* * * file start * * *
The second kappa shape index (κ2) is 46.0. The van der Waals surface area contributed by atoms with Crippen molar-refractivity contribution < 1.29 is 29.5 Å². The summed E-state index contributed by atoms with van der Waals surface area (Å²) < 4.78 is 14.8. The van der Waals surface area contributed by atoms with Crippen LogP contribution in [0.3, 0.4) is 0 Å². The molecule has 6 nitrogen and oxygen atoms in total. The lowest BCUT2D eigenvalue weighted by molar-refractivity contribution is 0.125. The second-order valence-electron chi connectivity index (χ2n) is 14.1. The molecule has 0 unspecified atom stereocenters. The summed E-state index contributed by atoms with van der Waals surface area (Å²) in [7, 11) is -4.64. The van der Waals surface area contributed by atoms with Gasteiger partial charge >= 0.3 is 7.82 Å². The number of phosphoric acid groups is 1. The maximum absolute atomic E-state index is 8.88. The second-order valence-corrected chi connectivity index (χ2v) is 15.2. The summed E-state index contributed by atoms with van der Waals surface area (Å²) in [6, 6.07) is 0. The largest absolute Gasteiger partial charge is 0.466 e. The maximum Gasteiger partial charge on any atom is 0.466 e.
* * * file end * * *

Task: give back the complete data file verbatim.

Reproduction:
The second kappa shape index (κ2) is 46.0. The van der Waals surface area contributed by atoms with Crippen molar-refractivity contribution < 1.29 is 29.5 Å². The summed E-state index contributed by atoms with van der Waals surface area (Å²) < 4.78 is 14.8. The van der Waals surface area contributed by atoms with Crippen LogP contribution in [0.3, 0.4) is 0 Å². The molecule has 6 nitrogen and oxygen atoms in total. The lowest BCUT2D eigenvalue weighted by molar-refractivity contribution is 0.125. The second-order valence-electron chi connectivity index (χ2n) is 14.1. The molecule has 0 unspecified atom stereocenters. The summed E-state index contributed by atoms with van der Waals surface area (Å²) in [7, 11) is -4.64. The van der Waals surface area contributed by atoms with Gasteiger partial charge >= 0.3 is 7.82 Å². The number of phosphoric acid groups is 1. The maximum absolute atomic E-state index is 8.88. The second-order valence-corrected chi connectivity index (χ2v) is 15.2. The summed E-state index contributed by atoms with van der Waals surface area (Å²) in [6, 6.07) is 0. The largest absolute Gasteiger partial charge is 0.466 e. The maximum Gasteiger partial charge on any atom is 0.466 e.